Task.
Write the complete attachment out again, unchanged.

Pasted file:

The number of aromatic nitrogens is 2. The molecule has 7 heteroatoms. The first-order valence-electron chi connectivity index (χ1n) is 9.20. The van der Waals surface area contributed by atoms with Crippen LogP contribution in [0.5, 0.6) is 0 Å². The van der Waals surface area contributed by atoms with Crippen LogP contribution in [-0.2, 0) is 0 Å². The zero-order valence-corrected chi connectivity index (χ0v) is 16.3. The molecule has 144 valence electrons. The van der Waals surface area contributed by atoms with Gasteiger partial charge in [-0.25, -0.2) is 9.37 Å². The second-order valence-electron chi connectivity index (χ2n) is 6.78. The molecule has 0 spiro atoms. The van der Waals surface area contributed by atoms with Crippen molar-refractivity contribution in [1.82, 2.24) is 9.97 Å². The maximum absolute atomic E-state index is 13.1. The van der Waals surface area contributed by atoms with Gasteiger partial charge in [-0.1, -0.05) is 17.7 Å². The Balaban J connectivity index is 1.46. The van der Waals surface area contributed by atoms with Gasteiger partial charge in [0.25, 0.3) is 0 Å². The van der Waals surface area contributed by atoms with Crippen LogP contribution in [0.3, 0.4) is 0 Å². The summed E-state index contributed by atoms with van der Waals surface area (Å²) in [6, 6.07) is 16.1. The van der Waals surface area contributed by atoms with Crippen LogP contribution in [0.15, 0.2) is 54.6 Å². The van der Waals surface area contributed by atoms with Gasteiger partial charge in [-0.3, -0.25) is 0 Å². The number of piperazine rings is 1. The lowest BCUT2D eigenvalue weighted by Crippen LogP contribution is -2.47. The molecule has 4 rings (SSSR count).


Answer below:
The number of aromatic nitrogens is 2. The molecule has 7 heteroatoms. The first-order valence-electron chi connectivity index (χ1n) is 9.20. The van der Waals surface area contributed by atoms with Crippen LogP contribution in [0.5, 0.6) is 0 Å². The van der Waals surface area contributed by atoms with Crippen LogP contribution in [-0.2, 0) is 0 Å². The zero-order valence-corrected chi connectivity index (χ0v) is 16.3. The molecule has 144 valence electrons. The van der Waals surface area contributed by atoms with Gasteiger partial charge in [-0.25, -0.2) is 9.37 Å². The second-order valence-electron chi connectivity index (χ2n) is 6.78. The molecule has 0 spiro atoms. The van der Waals surface area contributed by atoms with Crippen molar-refractivity contribution in [1.82, 2.24) is 9.97 Å². The maximum absolute atomic E-state index is 13.1. The van der Waals surface area contributed by atoms with Gasteiger partial charge in [-0.1, -0.05) is 17.7 Å². The Balaban J connectivity index is 1.46. The van der Waals surface area contributed by atoms with Gasteiger partial charge in [0.25, 0.3) is 0 Å². The van der Waals surface area contributed by atoms with Crippen LogP contribution in [0.3, 0.4) is 0 Å². The summed E-state index contributed by atoms with van der Waals surface area (Å²) in [6, 6.07) is 16.1. The van der Waals surface area contributed by atoms with Crippen LogP contribution in [0.15, 0.2) is 54.6 Å². The van der Waals surface area contributed by atoms with Gasteiger partial charge in [-0.3, -0.25) is 0 Å². The number of piperazine rings is 1. The lowest BCUT2D eigenvalue weighted by Crippen LogP contribution is -2.47. The molecule has 4 rings (SSSR count).